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Collins Barracks - Decorative Arts and History Museum of Ireland

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Whether you are a carpenter or a fashion designer, a silversmith or coin collector, or purely an Irish historian, there is something for everyone at Collins Barracks. The museum truly is a historical record of Irish society, from Irish Independence to the culture and arts of the Irish free state. Access to the museum is by the main pedestrain gate at Benburb Street. The city tram, known as ‘The Luas' has a stop for Collins Barracks on the red line, which is directly opposite this entrance.

The building itself has a lot of significance in Irish history. Originally built by the British in 1702 and known as just ‘The Barracks', it was extended in the 18 th and 19 th century. Originally a British garrison fort, it was handed over to the Irish free state in 1922.

Theobald Wolfe Tone, a prominent figure in all Irish school history books of today, was one of the main leaders of the Irish rebellion in 1798 and was held prisoner, court marshalled and convicted at The Barracks. During the Irish 1916 Easter Rising, British soldiers were deployed from The Barracks, tasked with quashing the Irish rebellion. Upon the end of the Irish War of Independence in 1922, the building was handed over to the newly created Irish free state, and was immediately renamed ‘Collins Barracks' after the Commander-in-Chief of the Irish rebellion, Michael Collins. After closing as an Irish garrison in 1988, it was reopened as part of the National Museum of Ireland as the Decorative Arts and History Museum in 1997.

The museum pays tribute to its chequered past with a dedicated exhibit to the 1916 Easter Rising where one can admire nationalistic art. One of the highlights of this collection is an original copy of the Proclamation of the Republic; the document in which Ireland declared its independence from Britain. Pádraig Pearse read this Proclamation outside the General Post Office on Easter Monday 1916. He was later executed. The exhibit outlines the events of the 1916 Easter Rising and details of those executed in the cause of Irish national freedom.

Of the remaining eleven permanent exhibit collections, the visitor is spoiled for choice.

Think of Irish fashion as woolly knitted jumpers and tweed trousers? Think again. View the surprisingly fashionable and often European influences on garments of traditional Irish clothing in ‘The Way We Wore' exhibit.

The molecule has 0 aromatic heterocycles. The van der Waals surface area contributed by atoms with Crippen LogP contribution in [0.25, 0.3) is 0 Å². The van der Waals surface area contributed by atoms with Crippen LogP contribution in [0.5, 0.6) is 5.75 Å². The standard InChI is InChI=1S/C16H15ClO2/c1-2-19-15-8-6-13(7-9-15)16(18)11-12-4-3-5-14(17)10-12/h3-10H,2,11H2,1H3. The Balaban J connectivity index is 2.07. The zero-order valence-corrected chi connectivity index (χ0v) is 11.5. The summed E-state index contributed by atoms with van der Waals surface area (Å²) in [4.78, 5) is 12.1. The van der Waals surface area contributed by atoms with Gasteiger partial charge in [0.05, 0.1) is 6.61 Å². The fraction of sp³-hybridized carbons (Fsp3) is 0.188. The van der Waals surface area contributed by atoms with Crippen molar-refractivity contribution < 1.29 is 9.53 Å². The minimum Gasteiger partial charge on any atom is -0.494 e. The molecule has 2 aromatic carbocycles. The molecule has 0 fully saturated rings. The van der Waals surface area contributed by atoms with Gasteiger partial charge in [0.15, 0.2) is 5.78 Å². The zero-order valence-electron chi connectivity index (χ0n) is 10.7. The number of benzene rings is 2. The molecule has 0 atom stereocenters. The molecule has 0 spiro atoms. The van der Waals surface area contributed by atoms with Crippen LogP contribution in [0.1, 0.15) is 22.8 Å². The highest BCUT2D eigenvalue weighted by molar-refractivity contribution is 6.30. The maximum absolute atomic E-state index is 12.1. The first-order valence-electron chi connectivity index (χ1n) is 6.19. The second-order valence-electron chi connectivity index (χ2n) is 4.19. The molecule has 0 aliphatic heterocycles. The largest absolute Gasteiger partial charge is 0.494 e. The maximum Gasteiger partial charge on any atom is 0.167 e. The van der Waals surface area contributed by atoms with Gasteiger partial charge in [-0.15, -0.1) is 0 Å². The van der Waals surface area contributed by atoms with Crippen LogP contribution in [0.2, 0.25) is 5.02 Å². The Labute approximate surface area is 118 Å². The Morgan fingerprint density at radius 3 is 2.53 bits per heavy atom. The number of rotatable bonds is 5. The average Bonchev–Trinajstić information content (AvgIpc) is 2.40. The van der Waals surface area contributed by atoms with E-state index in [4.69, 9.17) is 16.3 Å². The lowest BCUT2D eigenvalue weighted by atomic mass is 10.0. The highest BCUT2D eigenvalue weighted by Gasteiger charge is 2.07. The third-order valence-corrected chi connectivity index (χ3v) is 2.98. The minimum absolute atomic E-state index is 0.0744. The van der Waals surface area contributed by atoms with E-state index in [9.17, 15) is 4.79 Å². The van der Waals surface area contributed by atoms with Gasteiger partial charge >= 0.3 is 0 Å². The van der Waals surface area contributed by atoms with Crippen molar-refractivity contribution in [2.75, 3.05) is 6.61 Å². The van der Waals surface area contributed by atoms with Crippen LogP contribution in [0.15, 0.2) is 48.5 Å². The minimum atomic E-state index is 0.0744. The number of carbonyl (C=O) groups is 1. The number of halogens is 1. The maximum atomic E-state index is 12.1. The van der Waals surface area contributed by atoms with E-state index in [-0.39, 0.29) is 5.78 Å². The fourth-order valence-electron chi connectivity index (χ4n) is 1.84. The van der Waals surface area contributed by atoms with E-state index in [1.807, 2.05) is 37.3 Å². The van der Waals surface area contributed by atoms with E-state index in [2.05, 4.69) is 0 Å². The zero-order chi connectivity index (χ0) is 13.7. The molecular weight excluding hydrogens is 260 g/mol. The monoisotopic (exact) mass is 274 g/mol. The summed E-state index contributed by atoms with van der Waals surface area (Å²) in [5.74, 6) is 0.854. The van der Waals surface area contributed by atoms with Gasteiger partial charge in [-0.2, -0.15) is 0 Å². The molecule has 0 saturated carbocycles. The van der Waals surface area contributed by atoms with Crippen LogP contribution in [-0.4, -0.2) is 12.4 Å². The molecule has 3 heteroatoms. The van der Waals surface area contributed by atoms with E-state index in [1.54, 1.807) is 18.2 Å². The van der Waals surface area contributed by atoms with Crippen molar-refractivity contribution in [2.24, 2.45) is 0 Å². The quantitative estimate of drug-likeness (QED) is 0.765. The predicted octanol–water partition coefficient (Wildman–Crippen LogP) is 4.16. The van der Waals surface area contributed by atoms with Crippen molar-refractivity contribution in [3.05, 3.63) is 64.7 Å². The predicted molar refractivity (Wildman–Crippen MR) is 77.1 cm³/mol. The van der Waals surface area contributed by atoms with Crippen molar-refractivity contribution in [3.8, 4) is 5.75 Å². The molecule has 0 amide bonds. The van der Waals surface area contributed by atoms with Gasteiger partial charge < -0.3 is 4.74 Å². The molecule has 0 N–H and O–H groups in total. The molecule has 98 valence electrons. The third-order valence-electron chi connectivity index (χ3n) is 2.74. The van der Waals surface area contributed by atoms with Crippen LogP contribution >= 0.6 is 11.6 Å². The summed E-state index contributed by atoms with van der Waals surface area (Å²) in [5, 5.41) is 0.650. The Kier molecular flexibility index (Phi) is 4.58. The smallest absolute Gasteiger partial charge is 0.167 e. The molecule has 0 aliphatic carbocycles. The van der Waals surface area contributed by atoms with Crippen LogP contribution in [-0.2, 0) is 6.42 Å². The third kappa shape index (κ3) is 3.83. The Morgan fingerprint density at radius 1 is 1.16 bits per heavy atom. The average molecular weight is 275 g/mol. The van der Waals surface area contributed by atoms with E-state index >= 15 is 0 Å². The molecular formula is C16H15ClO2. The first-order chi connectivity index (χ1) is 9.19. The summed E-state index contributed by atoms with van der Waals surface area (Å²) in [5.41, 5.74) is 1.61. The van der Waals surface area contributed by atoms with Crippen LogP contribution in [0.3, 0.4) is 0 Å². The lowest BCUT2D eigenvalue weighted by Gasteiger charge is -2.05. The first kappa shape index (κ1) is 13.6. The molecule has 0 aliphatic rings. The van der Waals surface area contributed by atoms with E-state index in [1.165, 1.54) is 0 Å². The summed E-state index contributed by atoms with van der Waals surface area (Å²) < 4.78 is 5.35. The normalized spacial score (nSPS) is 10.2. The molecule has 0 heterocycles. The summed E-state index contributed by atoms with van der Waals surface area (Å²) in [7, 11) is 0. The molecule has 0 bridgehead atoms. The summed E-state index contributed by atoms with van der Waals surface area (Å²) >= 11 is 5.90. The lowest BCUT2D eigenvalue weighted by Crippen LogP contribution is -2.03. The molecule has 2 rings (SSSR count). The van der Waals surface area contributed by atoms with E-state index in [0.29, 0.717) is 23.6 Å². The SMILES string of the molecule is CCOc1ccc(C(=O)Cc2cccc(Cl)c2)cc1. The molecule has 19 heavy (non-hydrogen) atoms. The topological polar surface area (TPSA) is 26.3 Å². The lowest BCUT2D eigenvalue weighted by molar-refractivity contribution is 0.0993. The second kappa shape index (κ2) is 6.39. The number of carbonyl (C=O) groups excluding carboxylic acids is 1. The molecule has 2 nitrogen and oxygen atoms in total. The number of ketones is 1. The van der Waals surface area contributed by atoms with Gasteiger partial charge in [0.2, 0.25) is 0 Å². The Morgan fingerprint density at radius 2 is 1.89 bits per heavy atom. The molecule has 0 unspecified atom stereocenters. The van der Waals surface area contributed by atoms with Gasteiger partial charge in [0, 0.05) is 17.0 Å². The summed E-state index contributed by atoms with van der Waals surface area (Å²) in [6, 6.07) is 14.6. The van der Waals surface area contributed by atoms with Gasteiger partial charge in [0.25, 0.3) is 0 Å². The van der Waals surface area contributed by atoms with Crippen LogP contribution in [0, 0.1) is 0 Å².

Before the Euro abolished the minted national pride of its member countries there was a long history of beautiful and artistic currency in Ireland. View over a thousand years of coins and banknotes from Medieval times to the present in ‘Airgead, A Thousand Years of Irish Coins and Currency'.

Or perhaps you would prefer to sit down and rest among the amazing Irish craftsmanship of mahogany, oak and satinwood furniture spanning from the late 17 th Century to the modern and functional chrome furniture of the 20 th Century.

The gem of the collection may be said to be the phenomenal silver collection, displayed and explained in its cultural context. Religious, ceremonial, domestic and decorative; all uses of silver from the 17 th century onward are waiting for your perusal.

But the highlight of most in this fabulous museum is the ‘Soldiers and Chiefs' exhibit, attesting to the history of Irish soldiers at home, abroad and into the 21 st century. Uniforms, weapons, scale models of planes and automobiles, and accounts of prisoners bring the Irish war history to life in front of your eyes. Learn about Irish participation in the American Civil War, the British war service where Irishmen took ‘the King's shilling' to fight in their battles, all the way to the modern day Irish peacekeeping forces internationally. The colourful history of Ireland and her sons is laid out for you to see.

Children have the chance to try on uniforms and handle artefacts in the fantastic Barracks Life Room. All this and much more is waiting for your visit at Collins Barracks.

There is a quaint gift shop selling specialist books, jewellery and souvenirs, and all the family can relax and revive at the child friendly café in the museum.

Entrance is free, and the museum is open:
Tuesday - Saturday 10am - 5pm
Sunday 2pm - 5pm
Closed Mondays (including Bank Holidays), Christmas Day and Good Friday.


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